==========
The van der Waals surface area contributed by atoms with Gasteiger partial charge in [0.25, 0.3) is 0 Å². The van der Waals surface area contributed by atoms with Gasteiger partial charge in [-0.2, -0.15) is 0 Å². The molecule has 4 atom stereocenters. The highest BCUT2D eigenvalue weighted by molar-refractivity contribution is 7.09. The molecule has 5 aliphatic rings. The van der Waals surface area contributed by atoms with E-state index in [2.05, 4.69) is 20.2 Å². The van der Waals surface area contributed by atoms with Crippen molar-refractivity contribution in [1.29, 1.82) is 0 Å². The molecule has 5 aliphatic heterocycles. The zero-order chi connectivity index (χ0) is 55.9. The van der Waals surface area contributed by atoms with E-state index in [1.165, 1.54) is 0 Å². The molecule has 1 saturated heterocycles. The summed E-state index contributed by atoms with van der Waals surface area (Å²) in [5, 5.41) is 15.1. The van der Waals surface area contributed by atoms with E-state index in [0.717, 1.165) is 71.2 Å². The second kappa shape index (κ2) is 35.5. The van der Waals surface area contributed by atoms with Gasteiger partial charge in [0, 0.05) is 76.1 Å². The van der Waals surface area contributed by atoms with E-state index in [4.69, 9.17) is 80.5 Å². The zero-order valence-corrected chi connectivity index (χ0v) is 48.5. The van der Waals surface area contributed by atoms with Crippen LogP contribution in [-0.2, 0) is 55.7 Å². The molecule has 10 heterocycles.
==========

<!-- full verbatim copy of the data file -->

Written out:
The van der Waals surface area contributed by atoms with Gasteiger partial charge in [0.25, 0.3) is 0 Å². The van der Waals surface area contributed by atoms with Gasteiger partial charge in [-0.2, -0.15) is 0 Å². The molecule has 4 atom stereocenters. The highest BCUT2D eigenvalue weighted by molar-refractivity contribution is 7.09. The molecule has 5 aliphatic rings. The van der Waals surface area contributed by atoms with E-state index in [2.05, 4.69) is 20.2 Å². The van der Waals surface area contributed by atoms with Crippen molar-refractivity contribution in [1.29, 1.82) is 0 Å². The molecule has 5 aliphatic heterocycles. The zero-order chi connectivity index (χ0) is 55.9. The van der Waals surface area contributed by atoms with E-state index in [1.165, 1.54) is 0 Å². The molecule has 1 saturated heterocycles. The summed E-state index contributed by atoms with van der Waals surface area (Å²) in [5, 5.41) is 15.1. The van der Waals surface area contributed by atoms with E-state index in [0.717, 1.165) is 71.2 Å². The second kappa shape index (κ2) is 35.5. The van der Waals surface area contributed by atoms with Gasteiger partial charge in [0, 0.05) is 76.1 Å². The van der Waals surface area contributed by atoms with E-state index in [4.69, 9.17) is 80.5 Å². The zero-order valence-corrected chi connectivity index (χ0v) is 48.5. The van der Waals surface area contributed by atoms with Crippen LogP contribution in [-0.2, 0) is 55.7 Å². The molecule has 10 heterocycles.